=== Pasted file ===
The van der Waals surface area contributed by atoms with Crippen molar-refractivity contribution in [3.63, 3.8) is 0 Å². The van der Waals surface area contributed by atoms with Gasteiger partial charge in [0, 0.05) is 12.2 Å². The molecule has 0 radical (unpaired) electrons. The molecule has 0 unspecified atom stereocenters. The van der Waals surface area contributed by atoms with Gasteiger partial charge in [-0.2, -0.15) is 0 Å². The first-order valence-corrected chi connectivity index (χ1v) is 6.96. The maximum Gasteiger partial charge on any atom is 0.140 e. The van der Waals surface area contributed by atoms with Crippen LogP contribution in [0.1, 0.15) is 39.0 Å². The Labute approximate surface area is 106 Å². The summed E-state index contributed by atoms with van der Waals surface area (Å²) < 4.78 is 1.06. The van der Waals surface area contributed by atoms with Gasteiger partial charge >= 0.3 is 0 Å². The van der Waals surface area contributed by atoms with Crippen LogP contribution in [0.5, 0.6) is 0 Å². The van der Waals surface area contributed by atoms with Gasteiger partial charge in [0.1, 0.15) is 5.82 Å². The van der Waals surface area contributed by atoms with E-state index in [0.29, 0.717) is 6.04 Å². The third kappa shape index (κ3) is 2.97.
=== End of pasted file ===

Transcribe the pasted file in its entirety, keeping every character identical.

The van der Waals surface area contributed by atoms with Crippen molar-refractivity contribution in [3.63, 3.8) is 0 Å². The van der Waals surface area contributed by atoms with Gasteiger partial charge in [0, 0.05) is 12.2 Å². The molecule has 0 radical (unpaired) electrons. The molecule has 0 unspecified atom stereocenters. The van der Waals surface area contributed by atoms with Gasteiger partial charge in [-0.2, -0.15) is 0 Å². The first-order valence-corrected chi connectivity index (χ1v) is 6.96. The maximum Gasteiger partial charge on any atom is 0.140 e. The van der Waals surface area contributed by atoms with Crippen LogP contribution in [0.1, 0.15) is 39.0 Å². The Labute approximate surface area is 106 Å². The summed E-state index contributed by atoms with van der Waals surface area (Å²) < 4.78 is 1.06. The van der Waals surface area contributed by atoms with Gasteiger partial charge >= 0.3 is 0 Å². The van der Waals surface area contributed by atoms with Crippen LogP contribution in [0.5, 0.6) is 0 Å². The van der Waals surface area contributed by atoms with Gasteiger partial charge in [0.1, 0.15) is 5.82 Å². The van der Waals surface area contributed by atoms with E-state index in [0.29, 0.717) is 6.04 Å². The third kappa shape index (κ3) is 2.97.